def filter(s , disallowed_tags = Disallowed_tags)

    scrubber =
    scrubber.tags = disallowed_tags
    html = Loofah.fragment(s)
    f_string = html.to_s
    puts f_string


Now calling the function with user input as iframe payload:

filter("<iframe src=x> xss testing </iframe>")

which will print only xss testing. So, this is how we can filter required tags using loofah.

Another XSS is ignored many times is found numerous times in link_to

<%= link_to "site link", %>

if the contains user_input as javascript:alert(1) then it will trigger XSS, and link will be generated as:

<a href="javascript:alert('1')">Site</a>

SQL injections

By default, ORM ( Object Relational Mapper ) prevents the SQL injection attacks in ruby on rails application.

User.where([“name LIKE ?”, params[:q])

Passing the parameter as plain SQL query will lead to SQL injection attacks.

User.find_by_sql("name LIKE #{params[:q]}")
User.where("username = #{params[:username]}")

SQL injection in find_by

user = User.find_by(params[:id])

find_by is prone to SQL injection attacks. This can be fixed using find_by_id

user = User.find_by(id: params[:id])

More examples of SQL injections in ruby on rails can be found at - [ ]

Fix SQL injections:

An other solution to fix SQL injection attack in ruby on rails is to use ransack queries.

Local File Read

Local File Read vulnerability in ruby on rails application occurs when user input is directly passed into file opening methods. for example:

file_path = params[:user][:file_path]
file =

To fix local file read vulnerabilities we can create a blacklist-based method that converts the special characters into blank space.

def s(string_)
    bad_chars = [ '/', '', ':', '"', '<', '>', '.', ' ' ]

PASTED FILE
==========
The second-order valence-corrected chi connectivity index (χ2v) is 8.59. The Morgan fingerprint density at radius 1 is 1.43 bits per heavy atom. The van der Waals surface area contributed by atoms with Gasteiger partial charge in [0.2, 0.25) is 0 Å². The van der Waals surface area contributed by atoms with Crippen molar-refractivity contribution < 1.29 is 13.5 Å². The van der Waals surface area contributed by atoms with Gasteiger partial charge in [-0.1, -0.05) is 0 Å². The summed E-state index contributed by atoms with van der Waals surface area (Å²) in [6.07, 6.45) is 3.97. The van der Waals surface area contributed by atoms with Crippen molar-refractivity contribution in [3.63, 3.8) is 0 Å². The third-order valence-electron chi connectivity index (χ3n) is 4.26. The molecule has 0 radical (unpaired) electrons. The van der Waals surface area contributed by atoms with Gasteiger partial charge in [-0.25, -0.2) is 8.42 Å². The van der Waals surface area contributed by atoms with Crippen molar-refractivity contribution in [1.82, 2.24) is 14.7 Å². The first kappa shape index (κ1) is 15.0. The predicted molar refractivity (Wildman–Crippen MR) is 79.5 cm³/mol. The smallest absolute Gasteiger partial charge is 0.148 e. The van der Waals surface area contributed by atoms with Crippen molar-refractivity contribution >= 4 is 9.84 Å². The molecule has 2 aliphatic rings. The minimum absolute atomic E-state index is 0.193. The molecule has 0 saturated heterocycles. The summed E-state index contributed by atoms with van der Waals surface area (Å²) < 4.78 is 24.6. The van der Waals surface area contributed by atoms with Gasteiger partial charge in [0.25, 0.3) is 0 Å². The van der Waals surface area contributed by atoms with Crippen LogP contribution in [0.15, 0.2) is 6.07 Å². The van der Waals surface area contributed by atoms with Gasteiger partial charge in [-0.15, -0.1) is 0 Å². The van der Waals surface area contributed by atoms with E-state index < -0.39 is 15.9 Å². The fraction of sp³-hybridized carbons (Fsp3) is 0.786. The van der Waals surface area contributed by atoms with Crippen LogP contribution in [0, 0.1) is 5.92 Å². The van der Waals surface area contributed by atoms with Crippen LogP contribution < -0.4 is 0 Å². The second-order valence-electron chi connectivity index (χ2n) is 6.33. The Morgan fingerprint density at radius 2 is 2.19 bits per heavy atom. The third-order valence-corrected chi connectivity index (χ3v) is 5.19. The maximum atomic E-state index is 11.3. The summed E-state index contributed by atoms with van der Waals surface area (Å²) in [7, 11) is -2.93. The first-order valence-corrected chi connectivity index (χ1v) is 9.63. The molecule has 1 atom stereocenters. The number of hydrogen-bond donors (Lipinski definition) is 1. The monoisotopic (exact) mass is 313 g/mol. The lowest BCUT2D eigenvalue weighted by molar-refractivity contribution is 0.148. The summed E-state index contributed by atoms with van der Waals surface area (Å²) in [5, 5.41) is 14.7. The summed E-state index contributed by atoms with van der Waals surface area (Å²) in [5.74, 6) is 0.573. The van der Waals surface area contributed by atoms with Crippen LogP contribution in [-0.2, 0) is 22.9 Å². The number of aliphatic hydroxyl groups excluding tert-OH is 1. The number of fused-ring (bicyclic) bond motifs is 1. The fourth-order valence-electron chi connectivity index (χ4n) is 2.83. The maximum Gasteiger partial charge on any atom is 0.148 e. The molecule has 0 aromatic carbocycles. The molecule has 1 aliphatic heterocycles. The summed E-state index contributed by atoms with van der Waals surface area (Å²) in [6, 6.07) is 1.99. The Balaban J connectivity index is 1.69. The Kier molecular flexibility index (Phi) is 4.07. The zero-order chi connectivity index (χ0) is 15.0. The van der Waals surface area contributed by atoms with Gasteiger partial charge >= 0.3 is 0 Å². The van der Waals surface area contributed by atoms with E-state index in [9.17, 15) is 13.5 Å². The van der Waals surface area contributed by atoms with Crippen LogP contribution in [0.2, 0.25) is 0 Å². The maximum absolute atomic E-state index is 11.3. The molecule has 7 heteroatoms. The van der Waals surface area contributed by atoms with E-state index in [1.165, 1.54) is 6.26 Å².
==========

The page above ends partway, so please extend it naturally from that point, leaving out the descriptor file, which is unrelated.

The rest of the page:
bad_chars.each do |x|
        string_.gsub!(x, '')
    puts string_

Backlists are always prone to bypass using different encodings like URL encoding, Unicode encoding. So it's always recommended to implement a whitelist instead of a blacklist.

here's an example of a whitelist function that only allows specific pages and the rest of the user inputs are blocked.

def lfi_whitelist(string)
    arr = ["posts", "gallary"]
    counter = 0
    for x in arr do
        x = string
        counter += 1
        if x.match("^posts$") or x.match("^gallary$")
            puts x
        break if counter==1

So if you call the function function like lfi_whitelist("../../../etc/passwd"), the function won't return anything.

SSRF Vulnerability in Rails Application:

SSRF vulnerability in rails applications happens if you pass user input directly in open("user_input_url").read function of the rails.

require 'sinatra'
require 'open-uri'

get '/' do
  format 'RESPONSE: %s', open(params[:url]).read

Since this will load any arbitrary URL, So we can exploit this by sending calls to AWS metadata URL and can extract identity credentials keys of the ec2 instance.

So the simple curl request to exploit this should look like:

curl -X GET --url "localhost:4567/?url=[ROLE NAME]

and you will able to extract keys:

  "Code" : "Success",
  "LastUpdated" : "2021-03-22T07:54:05Z",
  "Type" : "AWS-HMAC",
  "AccessKeyId" : "Aredacted",
  "SecretAccessKey" : "redacted",
  "Token" : "redacted",
  "Expiration" : "2021-03-22T14:06:53Z"

Fix SSRF vulnerabilities:

Fix SSRF using SSRF gem.

require 'ssrf_filter'

get '/' do
    response = SsrfFilter.get(params[:url])
    puts response.body

Add link to SSRF Write Up here.

Command Injections

Some common command lines that are generally used in rails application are:

eval("ruby code here")
system("os command here")
`ls -al /` # (backticks contain os command)
exec("os command here")
open("\| os command here")

Command injections usually occur in the rails application when user input is passed inside the above-mentioned functions. A typical example of a command injection is given below.

user_supplied_path = params[:cmd]
path = "#{Rails.root}/public/downloads/#{user_supplied_path}"
`ls #{path}`

Since this user input is directly being pass in the back-ticks, so an attacker will be able to execute just by using test; whoami as in user-supplied input.

Command Injections using open3:

require 'open3'
require 'sinatra'

get '/' do
    cmd = 'bash'
    user_input = params[:cmd]

    Open3.popen2e(cmd) do |stdin, stdout_stderr, wait_thread| do
            stdout_stderr.each {|l| puts l }
      stdin.puts "ls #{user_input}"